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Thread: Meg's Leeboards

  1. #1
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    Default Meg's Leeboards

    Here we have Dave cleaning up after a little epoxy work. Dave's a big guy so you can readily see how big the leeboard is. At least the width. Given the perspective, it's 12' length is not so obvious.


  2. #2
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    Default Re: Meg's Leeboards

    Impressive bit of woodworking, Ian - a great job by folks familiar with what they are doing !!

    Rick

  3. #3
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    Default Re: Meg's Leeboards

    Quite the piece of wood!!! How thick will they be when finished??

  4. #4
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    Default Re: Meg's Leeboards

    That is, without a doubt, the largest foil we've seen shaped on this Forum!!
    Why the inlaid blocks of ply at the pivot end? Do I see a strip of wood laminated on the top edge to cover end grain? A nice piece of work.
    I was born on a wooden boat that I built myself.

  5. #5
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    Default Re: Meg's Leeboards

    Not inlay. A step down so that the hardware fits flush.

  6. #6
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    Default Re: Meg's Leeboards

    Fitting the leeboards. (FirstLight photo)


  7. #7
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    Default Re: Meg's Leeboards

    Here it is mostly mounted. I've not got all the parts for my latest redesign of the lifting tackle so we've got the boards trussed high for now. Normally they will be lifted to just above the waterline. The teak strip is for the board to rest against when down. It's short enough that the lifting pennant will hang behind it and not be abused while sailing. I need to make a short wedge to buttress the board at it's tip when up. It sticks out a good 8" from the hull and I don't want it to be subject to unfair strains when against a dock. Once set up, think giant fenderboards.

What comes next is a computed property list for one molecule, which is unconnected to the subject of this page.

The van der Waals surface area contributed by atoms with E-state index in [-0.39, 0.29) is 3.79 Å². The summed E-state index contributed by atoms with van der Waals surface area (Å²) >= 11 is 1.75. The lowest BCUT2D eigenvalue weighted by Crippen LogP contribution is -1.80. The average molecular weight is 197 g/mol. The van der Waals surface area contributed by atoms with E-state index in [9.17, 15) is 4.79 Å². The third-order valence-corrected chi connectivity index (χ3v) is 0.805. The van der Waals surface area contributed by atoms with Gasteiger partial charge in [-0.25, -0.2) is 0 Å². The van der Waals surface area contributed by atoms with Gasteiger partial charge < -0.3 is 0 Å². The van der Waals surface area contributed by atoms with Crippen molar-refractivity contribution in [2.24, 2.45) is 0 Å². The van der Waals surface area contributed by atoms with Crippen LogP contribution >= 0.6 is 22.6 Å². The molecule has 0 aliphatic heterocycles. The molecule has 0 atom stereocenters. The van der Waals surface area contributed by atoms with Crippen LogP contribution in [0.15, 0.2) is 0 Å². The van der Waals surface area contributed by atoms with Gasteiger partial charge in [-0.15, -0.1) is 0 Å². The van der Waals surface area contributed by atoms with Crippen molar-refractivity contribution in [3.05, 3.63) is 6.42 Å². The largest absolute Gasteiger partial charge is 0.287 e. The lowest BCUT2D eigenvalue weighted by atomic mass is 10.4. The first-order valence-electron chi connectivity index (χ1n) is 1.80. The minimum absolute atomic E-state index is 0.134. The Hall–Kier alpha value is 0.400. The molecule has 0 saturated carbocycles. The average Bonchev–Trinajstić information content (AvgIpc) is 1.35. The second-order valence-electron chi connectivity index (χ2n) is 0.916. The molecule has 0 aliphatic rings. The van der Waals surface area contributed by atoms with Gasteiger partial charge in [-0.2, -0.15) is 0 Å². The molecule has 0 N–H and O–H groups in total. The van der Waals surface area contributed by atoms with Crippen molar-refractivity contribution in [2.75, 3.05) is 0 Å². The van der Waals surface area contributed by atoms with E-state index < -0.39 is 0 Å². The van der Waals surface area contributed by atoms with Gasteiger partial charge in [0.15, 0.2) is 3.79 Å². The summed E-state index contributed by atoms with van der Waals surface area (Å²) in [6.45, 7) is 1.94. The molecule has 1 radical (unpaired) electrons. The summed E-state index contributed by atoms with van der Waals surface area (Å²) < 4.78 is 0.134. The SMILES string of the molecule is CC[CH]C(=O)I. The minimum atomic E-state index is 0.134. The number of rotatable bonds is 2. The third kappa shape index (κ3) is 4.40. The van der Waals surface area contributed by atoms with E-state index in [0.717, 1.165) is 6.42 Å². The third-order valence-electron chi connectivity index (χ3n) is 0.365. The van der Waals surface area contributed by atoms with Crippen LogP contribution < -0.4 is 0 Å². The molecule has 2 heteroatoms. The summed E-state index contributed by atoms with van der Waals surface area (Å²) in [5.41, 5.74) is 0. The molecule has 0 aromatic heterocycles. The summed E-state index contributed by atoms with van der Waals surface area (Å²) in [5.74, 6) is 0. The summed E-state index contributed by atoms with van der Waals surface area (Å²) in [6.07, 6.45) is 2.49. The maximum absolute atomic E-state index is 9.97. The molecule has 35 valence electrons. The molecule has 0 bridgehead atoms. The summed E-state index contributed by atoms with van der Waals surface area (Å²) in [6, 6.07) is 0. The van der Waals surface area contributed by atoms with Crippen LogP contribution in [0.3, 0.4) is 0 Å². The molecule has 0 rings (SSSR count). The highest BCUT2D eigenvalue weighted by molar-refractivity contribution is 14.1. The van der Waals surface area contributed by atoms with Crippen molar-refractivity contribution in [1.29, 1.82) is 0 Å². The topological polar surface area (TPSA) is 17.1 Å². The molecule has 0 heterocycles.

8. #8
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    Default Re: Meg's Leeboards

    ^ Some Thames barges also hang a fender chock in front of the head of the board.


    Whilst some Dutch boats have them welded on.
    It really is quite difficult to build an ugly wooden boat.

    The power of the web: Anyone can post anything on the web
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  9. #9
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    Default Re: Meg's Leeboards

    Interesting work. Assymmetrical foils are so effective. Frank

  10. #10
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    Default Re: Meg's Leeboards

    Great job Ian! Looking forward to the sailing pictures.
    Jarndyce and Jarndyce

    The Mighty Pippin
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    Dragon KA93

  11. #11
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    Default Re: Meg's Leeboards

    Ian,

    Are those babies solid ply? Look that way. Are they sheathed with a cloth of some kind? Curious, is all.

    I just made a single leeboard for my boat. Well, remade. I did a ply foil, but I just hated it so much, so I remade it from laminated solid wood.
    It was harder to fair without the cheater lines.

    I really, really like this boat. She is one of the objects I hope to see if I ever get over that side again.

    Peace,
    Robert

  12. #12
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    Default Re: Meg's Leeboards

    Solid ply. Saw no reason to glass them.

  13. #13
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    Default Re: Meg's Leeboards

    Quote Originally Posted by Ian McColgin View Post
    Solid ply. Saw no reason to glass them.